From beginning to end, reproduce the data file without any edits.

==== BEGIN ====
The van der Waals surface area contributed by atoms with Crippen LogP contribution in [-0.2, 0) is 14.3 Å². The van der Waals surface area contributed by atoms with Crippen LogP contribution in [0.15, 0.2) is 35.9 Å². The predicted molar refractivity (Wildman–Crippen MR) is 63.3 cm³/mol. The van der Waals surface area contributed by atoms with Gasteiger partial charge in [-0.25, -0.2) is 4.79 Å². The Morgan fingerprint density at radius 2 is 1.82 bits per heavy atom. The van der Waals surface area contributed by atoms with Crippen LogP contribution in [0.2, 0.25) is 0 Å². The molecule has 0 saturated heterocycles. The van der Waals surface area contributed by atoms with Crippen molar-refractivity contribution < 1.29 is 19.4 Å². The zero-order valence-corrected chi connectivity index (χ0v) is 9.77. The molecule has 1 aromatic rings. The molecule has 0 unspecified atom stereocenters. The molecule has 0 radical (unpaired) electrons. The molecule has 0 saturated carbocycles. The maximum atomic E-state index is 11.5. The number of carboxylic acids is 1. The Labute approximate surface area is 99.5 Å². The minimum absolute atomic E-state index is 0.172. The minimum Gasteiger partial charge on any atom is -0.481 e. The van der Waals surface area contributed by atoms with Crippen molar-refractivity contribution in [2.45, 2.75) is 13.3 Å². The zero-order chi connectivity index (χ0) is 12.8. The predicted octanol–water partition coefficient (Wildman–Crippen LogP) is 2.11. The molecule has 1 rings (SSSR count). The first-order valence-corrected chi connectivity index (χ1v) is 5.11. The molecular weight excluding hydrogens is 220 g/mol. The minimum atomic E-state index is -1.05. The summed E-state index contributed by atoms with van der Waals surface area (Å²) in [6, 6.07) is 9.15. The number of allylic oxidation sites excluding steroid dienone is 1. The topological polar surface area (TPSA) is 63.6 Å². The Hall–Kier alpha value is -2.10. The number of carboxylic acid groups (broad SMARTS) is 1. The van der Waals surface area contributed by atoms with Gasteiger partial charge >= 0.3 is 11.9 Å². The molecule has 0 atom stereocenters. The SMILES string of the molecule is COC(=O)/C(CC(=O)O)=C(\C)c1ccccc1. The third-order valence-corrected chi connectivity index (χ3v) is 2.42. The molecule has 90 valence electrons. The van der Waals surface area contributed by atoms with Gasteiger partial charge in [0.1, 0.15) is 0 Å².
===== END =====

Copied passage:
The van der Waals surface area contributed by atoms with Crippen LogP contribution in [-0.2, 0) is 14.3 Å². The van der Waals surface area contributed by atoms with Crippen LogP contribution in [0.15, 0.2) is 35.9 Å². The predicted molar refractivity (Wildman–Crippen MR) is 63.3 cm³/mol. The van der Waals surface area contributed by atoms with Gasteiger partial charge in [-0.25, -0.2) is 4.79 Å². The Morgan fingerprint density at radius 2 is 1.82 bits per heavy atom. The van der Waals surface area contributed by atoms with Crippen LogP contribution in [0.2, 0.25) is 0 Å². The molecule has 0 saturated heterocycles. The van der Waals surface area contributed by atoms with Crippen molar-refractivity contribution < 1.29 is 19.4 Å². The zero-order valence-corrected chi connectivity index (χ0v) is 9.77. The molecule has 1 aromatic rings. The molecule has 0 unspecified atom stereocenters. The molecule has 0 radical (unpaired) electrons. The molecule has 0 saturated carbocycles. The maximum atomic E-state index is 11.5. The number of carboxylic acids is 1. The Labute approximate surface area is 99.5 Å². The minimum absolute atomic E-state index is 0.172. The minimum Gasteiger partial charge on any atom is -0.481 e. The van der Waals surface area contributed by atoms with Crippen molar-refractivity contribution in [2.45, 2.75) is 13.3 Å². The zero-order chi connectivity index (χ0) is 12.8. The predicted octanol–water partition coefficient (Wildman–Crippen LogP) is 2.11. The molecule has 1 rings (SSSR count). The first-order valence-corrected chi connectivity index (χ1v) is 5.11. The molecular weight excluding hydrogens is 220 g/mol. The minimum atomic E-state index is -1.05. The summed E-state index contributed by atoms with van der Waals surface area (Å²) in [6, 6.07) is 9.15. The number of allylic oxidation sites excluding steroid dienone is 1. The topological polar surface area (TPSA) is 63.6 Å². The Hall–Kier alpha value is -2.10. The number of carboxylic acid groups (broad SMARTS) is 1. The van der Waals surface area contributed by atoms with Gasteiger partial charge >= 0.3 is 11.9 Å². The molecule has 0 atom stereocenters. The SMILES string of the molecule is COC(=O)/C(CC(=O)O)=C(\C)c1ccccc1. The third-order valence-corrected chi connectivity index (χ3v) is 2.42. The molecule has 90 valence electrons. The van der Waals surface area contributed by atoms with Gasteiger partial charge in [0.1, 0.15) is 0 Å².